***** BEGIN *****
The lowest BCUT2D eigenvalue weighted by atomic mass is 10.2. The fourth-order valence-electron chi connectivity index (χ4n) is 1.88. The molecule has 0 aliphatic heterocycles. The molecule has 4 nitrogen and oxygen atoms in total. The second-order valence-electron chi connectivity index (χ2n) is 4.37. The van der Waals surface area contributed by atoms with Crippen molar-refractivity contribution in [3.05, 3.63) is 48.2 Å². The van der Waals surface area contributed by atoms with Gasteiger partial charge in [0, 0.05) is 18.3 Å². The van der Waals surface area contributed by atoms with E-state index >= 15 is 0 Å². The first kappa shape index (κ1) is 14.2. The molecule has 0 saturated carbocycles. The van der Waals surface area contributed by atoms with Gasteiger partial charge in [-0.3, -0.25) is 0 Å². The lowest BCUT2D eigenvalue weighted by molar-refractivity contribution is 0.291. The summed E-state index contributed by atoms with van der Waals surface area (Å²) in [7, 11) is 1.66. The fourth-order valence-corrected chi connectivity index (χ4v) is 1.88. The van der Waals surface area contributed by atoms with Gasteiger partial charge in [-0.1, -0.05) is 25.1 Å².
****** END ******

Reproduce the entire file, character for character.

The lowest BCUT2D eigenvalue weighted by atomic mass is 10.2. The fourth-order valence-electron chi connectivity index (χ4n) is 1.88. The molecule has 0 aliphatic heterocycles. The molecule has 4 nitrogen and oxygen atoms in total. The second-order valence-electron chi connectivity index (χ2n) is 4.37. The van der Waals surface area contributed by atoms with Crippen molar-refractivity contribution in [3.05, 3.63) is 48.2 Å². The van der Waals surface area contributed by atoms with Gasteiger partial charge in [0, 0.05) is 18.3 Å². The van der Waals surface area contributed by atoms with E-state index >= 15 is 0 Å². The first kappa shape index (κ1) is 14.2. The molecule has 0 saturated carbocycles. The van der Waals surface area contributed by atoms with Gasteiger partial charge in [-0.3, -0.25) is 0 Å². The lowest BCUT2D eigenvalue weighted by molar-refractivity contribution is 0.291. The summed E-state index contributed by atoms with van der Waals surface area (Å²) in [7, 11) is 1.66. The fourth-order valence-corrected chi connectivity index (χ4v) is 1.88. The van der Waals surface area contributed by atoms with Gasteiger partial charge in [-0.1, -0.05) is 25.1 Å².